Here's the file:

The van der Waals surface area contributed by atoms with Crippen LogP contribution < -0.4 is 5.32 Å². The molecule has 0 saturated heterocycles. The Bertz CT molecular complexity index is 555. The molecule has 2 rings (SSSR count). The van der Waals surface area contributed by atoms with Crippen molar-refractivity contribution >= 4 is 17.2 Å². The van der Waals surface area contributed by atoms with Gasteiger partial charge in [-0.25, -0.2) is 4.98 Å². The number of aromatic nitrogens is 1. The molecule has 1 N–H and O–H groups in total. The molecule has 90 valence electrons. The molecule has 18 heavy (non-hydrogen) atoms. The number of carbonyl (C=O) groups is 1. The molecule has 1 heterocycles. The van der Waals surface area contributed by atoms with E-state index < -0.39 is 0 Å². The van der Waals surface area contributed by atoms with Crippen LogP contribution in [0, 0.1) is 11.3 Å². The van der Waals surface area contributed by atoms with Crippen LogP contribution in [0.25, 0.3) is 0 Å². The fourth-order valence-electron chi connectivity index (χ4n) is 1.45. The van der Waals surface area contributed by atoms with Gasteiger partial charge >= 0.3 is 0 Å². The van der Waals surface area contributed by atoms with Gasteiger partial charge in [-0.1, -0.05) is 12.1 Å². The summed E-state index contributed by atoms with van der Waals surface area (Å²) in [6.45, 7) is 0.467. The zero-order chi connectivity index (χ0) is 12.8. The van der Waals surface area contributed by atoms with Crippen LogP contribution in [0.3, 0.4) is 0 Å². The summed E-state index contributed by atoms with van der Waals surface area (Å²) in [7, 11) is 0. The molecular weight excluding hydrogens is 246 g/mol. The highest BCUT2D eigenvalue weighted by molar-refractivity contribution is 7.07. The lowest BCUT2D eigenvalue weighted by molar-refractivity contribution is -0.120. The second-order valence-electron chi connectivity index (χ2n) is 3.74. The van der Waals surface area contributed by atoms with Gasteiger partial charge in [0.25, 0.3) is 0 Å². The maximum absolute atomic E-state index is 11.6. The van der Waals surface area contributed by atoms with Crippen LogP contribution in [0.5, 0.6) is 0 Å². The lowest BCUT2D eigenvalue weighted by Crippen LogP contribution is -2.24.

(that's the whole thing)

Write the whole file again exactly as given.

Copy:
The van der Waals surface area contributed by atoms with Crippen LogP contribution < -0.4 is 5.32 Å². The molecule has 0 saturated heterocycles. The Bertz CT molecular complexity index is 555. The molecule has 2 rings (SSSR count). The van der Waals surface area contributed by atoms with Crippen molar-refractivity contribution >= 4 is 17.2 Å². The van der Waals surface area contributed by atoms with Gasteiger partial charge in [-0.25, -0.2) is 4.98 Å². The number of aromatic nitrogens is 1. The molecule has 1 N–H and O–H groups in total. The molecule has 90 valence electrons. The molecule has 18 heavy (non-hydrogen) atoms. The number of carbonyl (C=O) groups is 1. The molecule has 1 heterocycles. The van der Waals surface area contributed by atoms with E-state index < -0.39 is 0 Å². The van der Waals surface area contributed by atoms with Crippen LogP contribution in [0, 0.1) is 11.3 Å². The van der Waals surface area contributed by atoms with Crippen LogP contribution in [0.25, 0.3) is 0 Å². The fourth-order valence-electron chi connectivity index (χ4n) is 1.45. The van der Waals surface area contributed by atoms with Gasteiger partial charge >= 0.3 is 0 Å². The van der Waals surface area contributed by atoms with Gasteiger partial charge in [-0.1, -0.05) is 12.1 Å². The summed E-state index contributed by atoms with van der Waals surface area (Å²) in [6.45, 7) is 0.467. The zero-order chi connectivity index (χ0) is 12.8. The van der Waals surface area contributed by atoms with Crippen LogP contribution in [0.3, 0.4) is 0 Å². The summed E-state index contributed by atoms with van der Waals surface area (Å²) in [7, 11) is 0. The molecular weight excluding hydrogens is 246 g/mol. The highest BCUT2D eigenvalue weighted by molar-refractivity contribution is 7.07. The lowest BCUT2D eigenvalue weighted by molar-refractivity contribution is -0.120. The second-order valence-electron chi connectivity index (χ2n) is 3.74. The van der Waals surface area contributed by atoms with Gasteiger partial charge in [0.25, 0.3) is 0 Å². The maximum absolute atomic E-state index is 11.6. The van der Waals surface area contributed by atoms with Crippen LogP contribution in [0.5, 0.6) is 0 Å². The lowest BCUT2D eigenvalue weighted by Crippen LogP contribution is -2.24.